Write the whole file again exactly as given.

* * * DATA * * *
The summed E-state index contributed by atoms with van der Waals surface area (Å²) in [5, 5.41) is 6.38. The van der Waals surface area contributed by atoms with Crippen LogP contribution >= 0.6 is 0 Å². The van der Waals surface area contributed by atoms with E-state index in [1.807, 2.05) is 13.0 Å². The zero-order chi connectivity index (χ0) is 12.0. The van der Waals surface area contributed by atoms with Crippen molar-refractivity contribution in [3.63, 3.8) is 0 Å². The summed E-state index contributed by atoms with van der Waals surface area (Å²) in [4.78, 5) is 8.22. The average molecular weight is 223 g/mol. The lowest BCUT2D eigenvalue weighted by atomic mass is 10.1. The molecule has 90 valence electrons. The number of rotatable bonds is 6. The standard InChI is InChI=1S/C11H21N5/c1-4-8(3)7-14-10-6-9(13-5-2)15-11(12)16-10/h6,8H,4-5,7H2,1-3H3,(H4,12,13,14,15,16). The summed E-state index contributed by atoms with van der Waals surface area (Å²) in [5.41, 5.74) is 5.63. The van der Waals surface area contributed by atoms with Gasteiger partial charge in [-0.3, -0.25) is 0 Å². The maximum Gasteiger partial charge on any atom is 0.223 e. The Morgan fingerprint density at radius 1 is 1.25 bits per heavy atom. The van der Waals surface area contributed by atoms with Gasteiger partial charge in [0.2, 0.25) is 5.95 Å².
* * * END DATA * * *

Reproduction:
The summed E-state index contributed by atoms with van der Waals surface area (Å²) in [5, 5.41) is 6.38. The van der Waals surface area contributed by atoms with Crippen LogP contribution >= 0.6 is 0 Å². The van der Waals surface area contributed by atoms with E-state index in [1.807, 2.05) is 13.0 Å². The zero-order chi connectivity index (χ0) is 12.0. The van der Waals surface area contributed by atoms with Crippen molar-refractivity contribution in [3.63, 3.8) is 0 Å². The summed E-state index contributed by atoms with van der Waals surface area (Å²) in [4.78, 5) is 8.22. The average molecular weight is 223 g/mol. The lowest BCUT2D eigenvalue weighted by atomic mass is 10.1. The molecule has 90 valence electrons. The number of rotatable bonds is 6. The standard InChI is InChI=1S/C11H21N5/c1-4-8(3)7-14-10-6-9(13-5-2)15-11(12)16-10/h6,8H,4-5,7H2,1-3H3,(H4,12,13,14,15,16). The summed E-state index contributed by atoms with van der Waals surface area (Å²) in [5.41, 5.74) is 5.63. The van der Waals surface area contributed by atoms with Gasteiger partial charge in [-0.3, -0.25) is 0 Å². The maximum Gasteiger partial charge on any atom is 0.223 e. The Morgan fingerprint density at radius 1 is 1.25 bits per heavy atom. The van der Waals surface area contributed by atoms with Gasteiger partial charge in [0.2, 0.25) is 5.95 Å².